Women under voltage. You want to read a fast and peculiar story from the KTM world? There are things that are rather the exception than the rule: Young women working as e-mobility development engineers at a sportmotorcycle manufacturer. Young women riding offroad. Young women who are so crazy about offroad riding that they register for a 24-hour Enduro race. That´s the story of Eva Reiter, Nina Deitermann, Nina Buchholz and Lena Schneider, their FREERIDE Es, a finish and some baffled looking men. But read what the “KTM HighVoltage Girls” have to say.
Under their team name “HighVoltage Girls” – Nina Buchholz, Nina Deitermann, Lena Schneider and Eva Reiter – take on the challenge of the 24-hour Enduro race in the German town Langensteinbach with bikes, powerpacks and chargers provided by the KTM factory in Mattighofen. The bikes were Enduro machines from KTM’s research and development department that had already been ridden offroad for hundreds of hours.
To be ready for daytime riding, but especially for night riding, the four KTM electric models were sharing tasks. Two of the four bikes were prepared for daytime riding and the other two for night riding, with LED headlights and extra lights on the side. Additional LED headlights were also mounted on the riders’ helmets, which allowed them to throw light in any direction by simply moving their head – handy for assessing the terrain before taking a bend or starting a climb or descent. This enabled the riders to clock decent lap times even in the pitch-dark hours of the night. Apart from individual adjustments to the levers and handlebars, no other modifications were made to these production bikes.
The women’s team lined up at midday on Saturday for the start of the race. The weather was perfect for an Enduro race, and Nina Deitermann got the team off to a good start in the 24-hour event. In the run-up to the weekend they had worked out a strategy for changeovers as follows: for the first four hours Nina Deitermann and Eva Reiter alternated every half hour, then at 4 pm Nina Buchholz and Lena Schneider took over in the same pattern. During the night each pair took on a six-hour stint, which left the other pair with time to relax and even sleep a little. Towards the end of the race each pair took on a further two-hour stint. The pit crew made a magnificent job of the logistics of charging and changing the batteries throughout the course of the race, not to mention making sure that the bikes and their riders were well looked after.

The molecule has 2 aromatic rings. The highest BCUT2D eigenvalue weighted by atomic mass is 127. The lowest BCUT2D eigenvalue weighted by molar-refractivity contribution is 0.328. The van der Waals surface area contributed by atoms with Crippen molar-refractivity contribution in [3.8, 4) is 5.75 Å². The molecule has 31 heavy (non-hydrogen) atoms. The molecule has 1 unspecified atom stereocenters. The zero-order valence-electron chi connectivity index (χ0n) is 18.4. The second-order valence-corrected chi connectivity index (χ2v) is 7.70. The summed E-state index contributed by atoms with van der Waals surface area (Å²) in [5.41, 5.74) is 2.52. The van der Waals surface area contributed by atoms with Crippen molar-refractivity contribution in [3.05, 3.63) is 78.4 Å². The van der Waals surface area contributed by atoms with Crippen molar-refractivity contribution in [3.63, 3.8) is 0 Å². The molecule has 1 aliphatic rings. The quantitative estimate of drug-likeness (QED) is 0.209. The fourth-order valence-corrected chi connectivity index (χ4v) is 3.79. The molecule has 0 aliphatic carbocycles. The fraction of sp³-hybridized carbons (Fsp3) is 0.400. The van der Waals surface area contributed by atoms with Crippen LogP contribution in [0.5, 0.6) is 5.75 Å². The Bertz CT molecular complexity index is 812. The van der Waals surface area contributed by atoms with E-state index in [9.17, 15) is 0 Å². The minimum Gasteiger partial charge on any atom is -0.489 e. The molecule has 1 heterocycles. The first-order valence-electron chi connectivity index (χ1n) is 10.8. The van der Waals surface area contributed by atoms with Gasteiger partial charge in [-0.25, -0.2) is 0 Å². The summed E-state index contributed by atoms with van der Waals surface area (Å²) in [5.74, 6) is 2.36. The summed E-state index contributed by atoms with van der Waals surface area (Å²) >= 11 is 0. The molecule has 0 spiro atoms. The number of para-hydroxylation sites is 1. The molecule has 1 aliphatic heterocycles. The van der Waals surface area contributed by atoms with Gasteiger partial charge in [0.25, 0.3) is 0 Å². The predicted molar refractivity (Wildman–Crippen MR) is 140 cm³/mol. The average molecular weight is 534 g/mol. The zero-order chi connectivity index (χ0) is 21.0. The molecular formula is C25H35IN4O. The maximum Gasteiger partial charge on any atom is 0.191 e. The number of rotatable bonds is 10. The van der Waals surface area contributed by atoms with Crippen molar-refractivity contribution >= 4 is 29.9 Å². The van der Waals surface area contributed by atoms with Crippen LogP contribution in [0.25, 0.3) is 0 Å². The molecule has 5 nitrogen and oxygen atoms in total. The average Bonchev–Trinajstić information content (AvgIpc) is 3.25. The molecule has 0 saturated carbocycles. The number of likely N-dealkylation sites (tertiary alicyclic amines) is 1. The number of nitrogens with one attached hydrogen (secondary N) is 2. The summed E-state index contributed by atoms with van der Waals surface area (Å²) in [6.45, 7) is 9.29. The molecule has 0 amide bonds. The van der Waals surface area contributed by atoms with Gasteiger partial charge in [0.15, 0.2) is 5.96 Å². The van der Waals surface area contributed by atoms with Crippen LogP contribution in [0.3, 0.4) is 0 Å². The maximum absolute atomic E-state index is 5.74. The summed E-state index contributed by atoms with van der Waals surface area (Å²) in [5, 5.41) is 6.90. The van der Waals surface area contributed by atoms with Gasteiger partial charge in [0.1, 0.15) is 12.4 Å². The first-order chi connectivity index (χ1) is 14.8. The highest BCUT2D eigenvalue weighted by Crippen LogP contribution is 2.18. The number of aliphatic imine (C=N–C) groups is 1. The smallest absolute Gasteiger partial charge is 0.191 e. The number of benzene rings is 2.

Each lap was made up of numerous climbs and descents and a number of single trails, with riders taking around 15 minutes per lap. So the “HighVoltage Girls” each rode two laps before being relieved in a flying change. As one rider rode into the pits, her team-mate was ready and waiting on her bike to get back out on the course as soon as she had been handed the race on key. Overall a change took not more than 30 seconds.
The changing weather conditions and state of the course posed a major challenge: even in the daylight the dust posed a problem, but at night in the light of the headlamp it turned at times into a virtually opaque wall. After a pleasant daytime temperature of 12 °C, icy nighttime temperatures made sure that riders’ hands and feet were well chilled. Neither naked flames nor any heating devices were permitted in the pit lane, so the only way to keep warm was with multiple layers of clothing and thick blankets. This led to slower lap times for all the competitors; during the night they were one to two minutes slower. However, the race started dry, and it was not until the early hours of the morning that there was some light rain for a short while what made the course slippery for a few laps, but at the same time it considerably reduced the problem of dust.
Unsurprisingly, as the race progressed, the course conditions became more and more difficult. The number and depth of the potholes, bumps and ruts increased by the hour. Especially towards the end of the race these conditions sapped the riders’ strength, which was in any case beginning to fade. As a result, all the competitors had to concentrate harder and depend on their riding abilities.
At the end of the 24 hours the KTM women had clocked up 93 laps, finishing in 39th place from a total of 60 starting teams. All the other teams were male, and those that finished in leading positions were made up of riders of an extremely high standard. Other than one punctured front tire, a few bruises and seriously stiff limbs, all the riders and bikes survived the race unharmed. All in all it was a fantastic experience, and the “HighVoltage Girls” totally nailed it. The team is more or less certain to have qualified again for next year’s race, when KTM woman can leave even more riders for dead behind their electric FREERIDE E bikes.
Photos & Video: KTM-VollstromMädels